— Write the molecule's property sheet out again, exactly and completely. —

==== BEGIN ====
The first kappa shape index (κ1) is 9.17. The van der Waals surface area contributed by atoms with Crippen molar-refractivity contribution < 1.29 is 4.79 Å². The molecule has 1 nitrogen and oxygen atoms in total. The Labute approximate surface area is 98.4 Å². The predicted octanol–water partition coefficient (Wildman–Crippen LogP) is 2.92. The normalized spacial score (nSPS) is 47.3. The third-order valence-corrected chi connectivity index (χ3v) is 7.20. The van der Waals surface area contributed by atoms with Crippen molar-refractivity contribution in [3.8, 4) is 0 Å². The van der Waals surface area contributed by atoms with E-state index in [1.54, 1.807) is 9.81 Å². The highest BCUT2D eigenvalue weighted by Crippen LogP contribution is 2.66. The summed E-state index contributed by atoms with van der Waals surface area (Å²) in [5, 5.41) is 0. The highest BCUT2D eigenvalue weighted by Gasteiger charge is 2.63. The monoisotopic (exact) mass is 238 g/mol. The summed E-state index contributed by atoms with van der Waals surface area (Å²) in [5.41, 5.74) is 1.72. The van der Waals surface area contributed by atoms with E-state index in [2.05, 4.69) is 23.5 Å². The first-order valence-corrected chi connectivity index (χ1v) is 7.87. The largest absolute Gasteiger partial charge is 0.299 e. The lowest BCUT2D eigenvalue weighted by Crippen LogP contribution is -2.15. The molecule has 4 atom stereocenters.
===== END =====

The first kappa shape index (κ1) is 9.17. The van der Waals surface area contributed by atoms with Crippen molar-refractivity contribution < 1.29 is 4.79 Å². The molecule has 1 nitrogen and oxygen atoms in total. The Labute approximate surface area is 98.4 Å². The predicted octanol–water partition coefficient (Wildman–Crippen LogP) is 2.92. The normalized spacial score (nSPS) is 47.3. The third-order valence-corrected chi connectivity index (χ3v) is 7.20. The van der Waals surface area contributed by atoms with Crippen molar-refractivity contribution in [3.8, 4) is 0 Å². The van der Waals surface area contributed by atoms with E-state index in [1.54, 1.807) is 9.81 Å². The highest BCUT2D eigenvalue weighted by Crippen LogP contribution is 2.66. The summed E-state index contributed by atoms with van der Waals surface area (Å²) in [5, 5.41) is 0. The highest BCUT2D eigenvalue weighted by Gasteiger charge is 2.63. The monoisotopic (exact) mass is 238 g/mol. The summed E-state index contributed by atoms with van der Waals surface area (Å²) in [5.41, 5.74) is 1.72. The van der Waals surface area contributed by atoms with E-state index in [2.05, 4.69) is 23.5 Å². The first-order valence-corrected chi connectivity index (χ1v) is 7.87. The largest absolute Gasteiger partial charge is 0.299 e. The lowest BCUT2D eigenvalue weighted by Crippen LogP contribution is -2.15. The molecule has 4 atom stereocenters.